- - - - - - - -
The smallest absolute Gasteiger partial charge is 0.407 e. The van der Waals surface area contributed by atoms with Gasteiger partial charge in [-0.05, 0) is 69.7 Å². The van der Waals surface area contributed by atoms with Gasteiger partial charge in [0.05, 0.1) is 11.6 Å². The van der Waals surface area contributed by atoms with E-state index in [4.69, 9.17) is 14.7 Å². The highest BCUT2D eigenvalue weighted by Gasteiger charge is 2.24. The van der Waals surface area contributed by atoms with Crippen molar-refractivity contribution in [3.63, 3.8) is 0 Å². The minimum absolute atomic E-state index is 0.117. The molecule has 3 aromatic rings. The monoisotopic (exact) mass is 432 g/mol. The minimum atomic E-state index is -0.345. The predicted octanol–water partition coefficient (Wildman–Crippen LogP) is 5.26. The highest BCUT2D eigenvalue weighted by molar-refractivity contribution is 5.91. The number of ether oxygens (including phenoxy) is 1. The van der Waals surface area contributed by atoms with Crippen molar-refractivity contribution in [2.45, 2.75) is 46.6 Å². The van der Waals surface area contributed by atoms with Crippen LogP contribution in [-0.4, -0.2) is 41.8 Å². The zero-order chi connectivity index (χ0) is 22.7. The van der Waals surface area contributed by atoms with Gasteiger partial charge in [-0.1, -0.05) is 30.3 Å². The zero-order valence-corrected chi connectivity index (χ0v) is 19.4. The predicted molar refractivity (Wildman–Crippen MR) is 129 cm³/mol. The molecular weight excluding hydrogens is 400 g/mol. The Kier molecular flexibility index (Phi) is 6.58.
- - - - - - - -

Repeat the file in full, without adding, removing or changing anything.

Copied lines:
The smallest absolute Gasteiger partial charge is 0.407 e. The van der Waals surface area contributed by atoms with Gasteiger partial charge in [-0.05, 0) is 69.7 Å². The van der Waals surface area contributed by atoms with Gasteiger partial charge in [0.05, 0.1) is 11.6 Å². The van der Waals surface area contributed by atoms with E-state index in [4.69, 9.17) is 14.7 Å². The highest BCUT2D eigenvalue weighted by Gasteiger charge is 2.24. The van der Waals surface area contributed by atoms with Crippen molar-refractivity contribution in [3.63, 3.8) is 0 Å². The minimum absolute atomic E-state index is 0.117. The molecule has 3 aromatic rings. The monoisotopic (exact) mass is 432 g/mol. The minimum atomic E-state index is -0.345. The predicted octanol–water partition coefficient (Wildman–Crippen LogP) is 5.26. The highest BCUT2D eigenvalue weighted by molar-refractivity contribution is 5.91. The number of ether oxygens (including phenoxy) is 1. The van der Waals surface area contributed by atoms with Crippen molar-refractivity contribution in [2.45, 2.75) is 46.6 Å². The van der Waals surface area contributed by atoms with Crippen LogP contribution in [-0.4, -0.2) is 41.8 Å². The zero-order chi connectivity index (χ0) is 22.7. The van der Waals surface area contributed by atoms with Gasteiger partial charge in [-0.1, -0.05) is 30.3 Å². The zero-order valence-corrected chi connectivity index (χ0v) is 19.4. The predicted molar refractivity (Wildman–Crippen MR) is 129 cm³/mol. The molecular weight excluding hydrogens is 400 g/mol. The Kier molecular flexibility index (Phi) is 6.58.